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Achieving cleaner urban freight - CIVITAS Urban Freight Conference 2018

Author: Richard Adams
Posted on: Friday, June 1, 2018 - 12:44

Growing cities and environmental constraints are making the management and delivery of freight in urban areas a huge challenge. Urban areas have become highly polluted and congestion is paralysing whole towns and cities. The success of e-commerce and delivery services are only likely to exacerbate these problems in the future.

Over the past three years, four CIVITAS projects CITYLAB, NOVELOG, SUCCESS and U-TURN, have been conducting research regarding the negative impacts of freight transport.  

At a joint final conference held in Brussels from 23-24 April 2018, the projects presented their results and the solutions and tools they have developed to bring about cleaner urban freight transport. Over 150 participants took part - among them were policy makers, researchers, and businesses.

The conference opened with the four coordinators presenting their respective projects and results. Following this, an EU-US exchange session saw European Commission representatives present the latest urban freight developments in Europe, whilst their American counterparts - from the US Department of Transport, the Texas A&M Transportation Institute and the City of Seattle - reported on their situation. Further collaboration and cooperation opportunities were emphasised, with particular reference to the EU-US twinning initiative.

In the day's final session, Ian Wainwright, Director at Future City Logistics, gave a keynote speech on planning for urban freight. A panel discussion involving city representatives (Rotterdam and Copenhagen), operators, and consultants (SEUR-PDP and Optilium Consulting) was held on the same topic.

The first day concluded with one of the conference highlights - the presentation of the SUCCESS Award. This went to Transport for London (TfL), the UK capital's public transport authority.

Handing over the prize, Robert Missen, Head of Unit at DG MOVE for Research and Innovation, remarked that London serves as a best practice example in fostering construction logistics improvement through its mixture of voluntary and mandatory actions.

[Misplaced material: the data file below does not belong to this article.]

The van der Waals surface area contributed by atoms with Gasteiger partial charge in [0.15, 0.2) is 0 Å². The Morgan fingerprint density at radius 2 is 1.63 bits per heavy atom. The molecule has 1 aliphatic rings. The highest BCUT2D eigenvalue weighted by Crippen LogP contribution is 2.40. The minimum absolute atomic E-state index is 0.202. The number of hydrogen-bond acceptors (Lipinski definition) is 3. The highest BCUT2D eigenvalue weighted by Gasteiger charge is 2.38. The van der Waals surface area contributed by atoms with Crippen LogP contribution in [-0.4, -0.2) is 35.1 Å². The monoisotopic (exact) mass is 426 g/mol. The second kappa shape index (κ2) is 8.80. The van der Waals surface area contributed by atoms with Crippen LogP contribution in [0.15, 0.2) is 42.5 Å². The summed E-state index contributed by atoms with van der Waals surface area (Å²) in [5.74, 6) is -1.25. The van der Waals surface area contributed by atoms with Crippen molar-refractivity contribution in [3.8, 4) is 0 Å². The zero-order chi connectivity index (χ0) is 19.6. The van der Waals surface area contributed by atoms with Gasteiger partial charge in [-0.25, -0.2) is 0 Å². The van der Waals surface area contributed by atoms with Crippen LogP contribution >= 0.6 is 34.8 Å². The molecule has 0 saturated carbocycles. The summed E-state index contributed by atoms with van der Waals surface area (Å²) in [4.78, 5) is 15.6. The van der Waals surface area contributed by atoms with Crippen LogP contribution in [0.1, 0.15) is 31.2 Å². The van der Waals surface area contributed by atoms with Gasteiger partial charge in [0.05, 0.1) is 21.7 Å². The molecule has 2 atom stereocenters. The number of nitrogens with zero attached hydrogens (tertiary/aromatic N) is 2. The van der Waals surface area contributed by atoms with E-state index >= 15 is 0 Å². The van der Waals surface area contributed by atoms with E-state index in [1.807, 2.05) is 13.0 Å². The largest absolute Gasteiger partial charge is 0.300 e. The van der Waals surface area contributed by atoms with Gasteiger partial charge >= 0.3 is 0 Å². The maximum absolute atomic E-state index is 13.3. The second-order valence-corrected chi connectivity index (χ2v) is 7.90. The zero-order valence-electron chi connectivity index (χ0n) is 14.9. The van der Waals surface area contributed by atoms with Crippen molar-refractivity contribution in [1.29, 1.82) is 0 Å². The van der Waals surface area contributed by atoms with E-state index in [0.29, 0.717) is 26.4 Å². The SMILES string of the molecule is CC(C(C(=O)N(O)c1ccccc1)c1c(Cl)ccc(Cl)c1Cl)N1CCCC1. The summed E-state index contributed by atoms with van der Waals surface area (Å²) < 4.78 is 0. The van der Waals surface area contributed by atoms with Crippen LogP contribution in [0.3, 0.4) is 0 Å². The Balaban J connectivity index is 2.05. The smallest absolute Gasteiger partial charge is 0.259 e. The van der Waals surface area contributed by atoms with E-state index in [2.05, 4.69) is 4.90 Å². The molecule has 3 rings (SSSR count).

On the second day after the initial poster session, participants took part in parallel sessions on various urban freight-related topics, including stakeholder cooperation; policy, regulations and planning; and business cases from innovative approaches.

The last plenary session saw project coordinators and key experts from the Polis City Network, the ETP-ALICE platform, the University of New York and the European Commission discussing the future of  urban logistics, key upcoming challenges, alongside possible soöutions

The conference concluded with the presentation of a series of recommendations, inspired by the two days of fruitful discussions and exchange:

  1. Urban logistics must be clearly integrated into sustainable urban mobility planning, e.g. through Sustainable Urban Logistics Plans.
  2. Stakeholder engagement solutions, such as freight quality partnerships or living labs, must be further promoted and implemented.
  3. Regulatory frameworks for logistics spaces should be further developed.
  4. Economic investment in critical areas is needed.

All presentations and posters are available here.

All videos of presentations and interviews are available here.

Find out more about the projects on their respective websites: CITYLAB, NOVELOG, SUCCESS, and U-TURN.

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